The Monday Market Minute
- Global stocks climb, with European hitting fresh record highs, as soothing inflation comments from the Fed boost market optimism.
- Fed officials repeat their 'transitory' narrative on price increases, with St. Louis Fed President James Bullard noting "we're not there yet" in terms of discussing policy changes.
- Bitcoin tops $40,000 after Elon Musk Tweets comments on mining energy use, but slides back under $39,000 in overnight trading.
- Benchmark 10-year note yields ease to 1.589% in overnight trading while the dollar index slides 0.3% to an early January low of 89.585.
- CDC data shows 130.6 million Americans have now been fully vaccinated against the coronavirus, with around 286.9 million doses administered as of Monday.
- U.S. equity futures suggest a firmer open on Wall Street ahead of house price index data at 9:00 am Eastern time.
Wall Street futures edged higher again Tuesday as investors added tech and growth stocks to their portfolios following soothing comments on inflation risks from a trio of Federal Reserve officials and a record high open for markets in Europe.
Benchmark 10-year Treasury note yields held at a two-week low, and traded south of 1.59% in overnight dealing, after Fed Governor Lael Brainard, as well as her colleagues James Bullard and Ralph Bostic repeated the central bank's view that current inflation levels -- the highest since 2009 -- will slow into the end of the year as base effects fade and supply-chain bottlenecks ease.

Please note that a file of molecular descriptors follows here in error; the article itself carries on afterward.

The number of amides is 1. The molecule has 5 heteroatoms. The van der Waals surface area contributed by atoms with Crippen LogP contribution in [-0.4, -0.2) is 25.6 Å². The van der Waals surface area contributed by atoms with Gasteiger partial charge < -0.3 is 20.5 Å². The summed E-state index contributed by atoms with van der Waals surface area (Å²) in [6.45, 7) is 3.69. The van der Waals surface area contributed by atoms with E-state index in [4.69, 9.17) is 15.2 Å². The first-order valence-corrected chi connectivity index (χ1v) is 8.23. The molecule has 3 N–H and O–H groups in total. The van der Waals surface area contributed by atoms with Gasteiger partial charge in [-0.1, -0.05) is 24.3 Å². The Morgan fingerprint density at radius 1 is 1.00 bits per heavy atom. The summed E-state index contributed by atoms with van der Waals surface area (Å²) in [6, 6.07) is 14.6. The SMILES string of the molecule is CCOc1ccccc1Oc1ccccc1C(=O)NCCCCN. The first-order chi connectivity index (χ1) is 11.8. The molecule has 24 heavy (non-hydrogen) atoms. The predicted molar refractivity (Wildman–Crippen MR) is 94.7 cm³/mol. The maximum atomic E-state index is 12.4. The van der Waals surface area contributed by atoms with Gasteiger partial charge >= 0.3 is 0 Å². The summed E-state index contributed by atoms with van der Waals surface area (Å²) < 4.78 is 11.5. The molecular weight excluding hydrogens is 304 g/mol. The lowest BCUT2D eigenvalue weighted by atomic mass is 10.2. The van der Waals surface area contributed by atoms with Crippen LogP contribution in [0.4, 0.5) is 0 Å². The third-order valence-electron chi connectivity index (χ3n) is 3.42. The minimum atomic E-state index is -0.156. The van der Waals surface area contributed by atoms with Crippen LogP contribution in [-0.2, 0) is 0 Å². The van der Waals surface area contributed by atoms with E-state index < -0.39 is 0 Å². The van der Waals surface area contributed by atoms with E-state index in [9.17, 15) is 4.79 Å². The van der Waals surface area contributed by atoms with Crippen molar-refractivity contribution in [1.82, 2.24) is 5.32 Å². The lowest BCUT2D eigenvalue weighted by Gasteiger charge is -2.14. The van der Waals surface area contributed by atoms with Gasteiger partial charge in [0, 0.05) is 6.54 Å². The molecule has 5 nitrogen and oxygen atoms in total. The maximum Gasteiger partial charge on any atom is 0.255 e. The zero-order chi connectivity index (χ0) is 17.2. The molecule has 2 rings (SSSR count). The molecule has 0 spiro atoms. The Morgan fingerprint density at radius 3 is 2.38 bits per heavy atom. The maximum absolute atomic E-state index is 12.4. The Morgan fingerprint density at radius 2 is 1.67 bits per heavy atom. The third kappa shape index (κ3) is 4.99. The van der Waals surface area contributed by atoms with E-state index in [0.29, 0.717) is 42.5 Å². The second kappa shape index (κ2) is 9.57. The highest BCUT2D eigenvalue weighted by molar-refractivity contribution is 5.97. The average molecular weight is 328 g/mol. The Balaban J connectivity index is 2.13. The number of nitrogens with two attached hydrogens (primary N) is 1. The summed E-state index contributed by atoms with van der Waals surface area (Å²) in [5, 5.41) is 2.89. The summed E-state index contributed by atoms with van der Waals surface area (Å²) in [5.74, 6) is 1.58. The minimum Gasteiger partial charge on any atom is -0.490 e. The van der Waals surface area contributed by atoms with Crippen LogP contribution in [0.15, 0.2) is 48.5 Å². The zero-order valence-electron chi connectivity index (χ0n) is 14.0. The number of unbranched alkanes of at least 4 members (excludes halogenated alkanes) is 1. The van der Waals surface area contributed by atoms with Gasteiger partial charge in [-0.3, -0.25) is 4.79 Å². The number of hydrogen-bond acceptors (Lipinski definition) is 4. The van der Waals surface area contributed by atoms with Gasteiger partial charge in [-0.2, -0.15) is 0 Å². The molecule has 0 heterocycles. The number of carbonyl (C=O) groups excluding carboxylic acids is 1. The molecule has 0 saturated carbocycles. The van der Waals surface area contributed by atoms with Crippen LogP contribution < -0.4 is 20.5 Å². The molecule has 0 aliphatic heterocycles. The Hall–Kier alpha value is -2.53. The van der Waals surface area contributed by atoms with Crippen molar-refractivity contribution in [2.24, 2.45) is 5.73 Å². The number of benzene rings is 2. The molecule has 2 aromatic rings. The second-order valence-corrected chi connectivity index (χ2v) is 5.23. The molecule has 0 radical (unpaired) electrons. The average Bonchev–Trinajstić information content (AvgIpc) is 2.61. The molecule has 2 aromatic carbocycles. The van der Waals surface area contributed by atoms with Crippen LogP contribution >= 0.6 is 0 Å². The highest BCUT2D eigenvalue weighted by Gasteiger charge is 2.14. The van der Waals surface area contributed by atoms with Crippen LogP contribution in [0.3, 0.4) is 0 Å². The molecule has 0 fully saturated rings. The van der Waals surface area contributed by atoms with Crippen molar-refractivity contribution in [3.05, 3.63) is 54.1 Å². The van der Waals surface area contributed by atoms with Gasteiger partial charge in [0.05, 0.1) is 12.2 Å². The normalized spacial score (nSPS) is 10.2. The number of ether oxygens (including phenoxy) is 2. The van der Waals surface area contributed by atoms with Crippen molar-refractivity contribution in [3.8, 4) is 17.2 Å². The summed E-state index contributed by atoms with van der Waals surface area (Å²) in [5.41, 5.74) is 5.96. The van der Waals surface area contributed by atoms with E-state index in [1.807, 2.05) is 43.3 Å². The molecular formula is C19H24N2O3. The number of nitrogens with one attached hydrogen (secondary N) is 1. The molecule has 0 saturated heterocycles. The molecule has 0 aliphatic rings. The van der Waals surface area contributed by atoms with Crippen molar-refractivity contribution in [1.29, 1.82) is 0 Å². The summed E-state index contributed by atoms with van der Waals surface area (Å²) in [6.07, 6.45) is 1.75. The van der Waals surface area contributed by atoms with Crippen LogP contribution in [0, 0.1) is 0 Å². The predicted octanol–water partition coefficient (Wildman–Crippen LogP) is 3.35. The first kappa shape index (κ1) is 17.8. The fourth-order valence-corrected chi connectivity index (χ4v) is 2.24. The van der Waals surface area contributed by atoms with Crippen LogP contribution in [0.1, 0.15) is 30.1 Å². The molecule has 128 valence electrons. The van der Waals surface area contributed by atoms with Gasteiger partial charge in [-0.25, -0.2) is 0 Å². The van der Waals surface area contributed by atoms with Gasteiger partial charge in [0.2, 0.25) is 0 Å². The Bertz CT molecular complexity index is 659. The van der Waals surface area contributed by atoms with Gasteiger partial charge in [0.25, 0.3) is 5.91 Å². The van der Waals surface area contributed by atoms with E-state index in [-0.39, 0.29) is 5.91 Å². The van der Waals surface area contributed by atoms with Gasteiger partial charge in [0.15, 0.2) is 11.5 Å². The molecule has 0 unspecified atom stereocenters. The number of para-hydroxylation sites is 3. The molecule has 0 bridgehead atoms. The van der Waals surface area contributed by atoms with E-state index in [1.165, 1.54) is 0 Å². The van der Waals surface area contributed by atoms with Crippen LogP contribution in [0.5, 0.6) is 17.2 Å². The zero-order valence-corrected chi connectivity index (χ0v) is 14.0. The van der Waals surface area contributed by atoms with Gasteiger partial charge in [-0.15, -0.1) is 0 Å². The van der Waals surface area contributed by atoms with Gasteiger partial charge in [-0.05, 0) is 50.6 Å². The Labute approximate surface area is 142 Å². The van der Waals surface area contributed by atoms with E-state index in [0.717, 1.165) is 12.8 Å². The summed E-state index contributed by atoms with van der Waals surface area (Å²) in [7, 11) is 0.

“I think there will come a time when we can talk more about changing the parameters of monetary policy, I don’t think we should do it when we’re still in the pandemic," Bullard told an event hosted by Yahoo! Finance, adding that “we’re not quite there yet" in terms of discussing any changes in Fed policy.
The steadfast stance from Fed officials -- following a series of tests from market participants -- looks to have buoyed investor optimism Tuesday as investors watch the dollar slip to multi-month lows against its global currency peers while cautiously adding to positions in beaten-down tech and growth stocks.
Futures contracts tied to the Nasdaq Composite index are priced for a 75 point opening bell gain, thanks in part to pre-market advances for Apple (AAPL) , Tesla (TSLA) and Advanced Micro Devices (AMD) , while those linked to the S&P 500 are indicating a 13 point gain.
Futures tied to the Dow Jones Industrial Average, meanwhile, are indicating a 100 point opening bell gain for the 30-stock benchmark.
Bitcoin prices were back on the march, as well, rising to just over $40,000 in overnight trading following comments from Elon Musk related to energy use in mining, with prices easing back to around $38,000 in early Tuesday trading.
Oil prices were also in retreat following a multi-day run of gains that lifted Brent crude closer to the $70 mark with traders eyeing talks between Washington and Tehran that could see the Republic re-enter global crude markets.
WTI futures for July delivery were marked 48 cents lower at $65.57 per barrel while Brent contracts for the same month fell 40 cents to $68.06 per barrel.
Overnight in Europe, the Stoxx 600 hit a record high of 447.01 points amid a broader rally in the region, with Germany's DAX rising 0.77% amid a $22 billion merger between real estate giants Deutsche Wohnen and Vonovia SE that softened the impact of a weaker-than-expected reading for first quarter GDP.
In Asia, Japan's Nikkei 225 closed 0.67% higher at 28,553.98 points as the flow-through from last night's rally on Wall Street lifted tech stocks, while the region-wide MSCI ex-Japan index was up 1.6% heading into the final hours of trading.